Last Friday I managed at long last to get in a walk. My companion this time was Frank and we followed most of the route of walk No 15 from Hamish Brown’s 25 Fife Walks. This one takes you from Cupar up over the hillside and down to Ceres. You follow a circuitous route out of Ceres and end up back in Cupar. It is a fine gentle walk with a little uphill work, just what we needed after a long lay-off. Ceres itself is a delightful little village in the heart of North East Fife. It is one of the very few Scottish villages that look a bit like an English one. It even has its own village green. The architecture is a bit different though, as all the old buildings were built with stone. Ceres now boasts an interesting Folk Museum and is the home of Wemyss Pottery. Here are some photos of the village.
Before leaving Ceres to continue our walk, we passed this lovely stone bridge, here seen from two viewpoints.
The walk now takes you away from Ceres, along the Waterless Road, the old road from Kennoway to St. Andrews. In 1679, Archbishop James Sharp and his daughter Isabella travelled along this road en route home to St. Andrews. He never made it as he was murdered by a band of Covenanters at Magus Muir, near Strathkinness. The old road is now just an unpaved path which takes through the gentle farmlands of this part of Fife. You cross the new Kennoway to St Andrews road and wander through more farmland before rejoining the outward path. En route you pass some attractive sights including fine stone farm steadings, a ruined doocot, farm signposts, another stone bridge, snowdrops and some new born lambs, who were somewhat amused at the strange humans passing by.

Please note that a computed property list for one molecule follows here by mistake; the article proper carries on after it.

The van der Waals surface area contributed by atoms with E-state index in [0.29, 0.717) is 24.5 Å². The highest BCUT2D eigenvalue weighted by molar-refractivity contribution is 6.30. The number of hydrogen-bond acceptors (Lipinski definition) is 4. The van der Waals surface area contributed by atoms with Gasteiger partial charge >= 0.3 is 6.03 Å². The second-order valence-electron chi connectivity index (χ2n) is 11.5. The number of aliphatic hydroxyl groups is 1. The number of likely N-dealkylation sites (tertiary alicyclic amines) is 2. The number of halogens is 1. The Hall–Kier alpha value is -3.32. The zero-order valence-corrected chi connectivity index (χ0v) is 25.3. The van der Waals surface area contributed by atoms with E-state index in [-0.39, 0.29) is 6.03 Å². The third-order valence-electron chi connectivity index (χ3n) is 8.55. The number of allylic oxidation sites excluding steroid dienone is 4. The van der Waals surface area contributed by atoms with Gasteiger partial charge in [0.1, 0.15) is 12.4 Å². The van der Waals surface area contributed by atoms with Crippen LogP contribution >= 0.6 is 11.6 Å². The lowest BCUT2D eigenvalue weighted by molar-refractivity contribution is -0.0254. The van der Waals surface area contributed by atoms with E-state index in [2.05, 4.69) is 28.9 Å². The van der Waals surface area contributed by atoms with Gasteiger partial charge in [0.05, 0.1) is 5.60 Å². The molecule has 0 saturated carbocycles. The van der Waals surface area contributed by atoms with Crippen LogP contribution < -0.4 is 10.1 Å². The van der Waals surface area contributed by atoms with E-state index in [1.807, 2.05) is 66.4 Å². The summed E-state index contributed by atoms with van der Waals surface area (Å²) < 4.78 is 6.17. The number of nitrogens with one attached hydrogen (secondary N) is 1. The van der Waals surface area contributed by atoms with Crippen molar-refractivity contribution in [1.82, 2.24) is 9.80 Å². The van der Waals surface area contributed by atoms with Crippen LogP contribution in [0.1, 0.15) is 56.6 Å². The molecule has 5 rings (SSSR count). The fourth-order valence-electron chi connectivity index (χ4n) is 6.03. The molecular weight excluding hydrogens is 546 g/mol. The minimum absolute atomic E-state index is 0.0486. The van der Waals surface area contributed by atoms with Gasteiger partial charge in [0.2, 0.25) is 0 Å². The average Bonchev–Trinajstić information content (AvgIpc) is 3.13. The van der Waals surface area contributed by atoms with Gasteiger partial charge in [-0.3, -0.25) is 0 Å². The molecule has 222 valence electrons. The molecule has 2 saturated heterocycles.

This is a lovely walk which takes you back in time through a relatively unchanged landscape. We took about 3½ hours to complete the circuit. In the summer you can extend the walk to take in Scotstarvit Tower and Hill of Tarvit House, both properties of the National Trust of Scotland.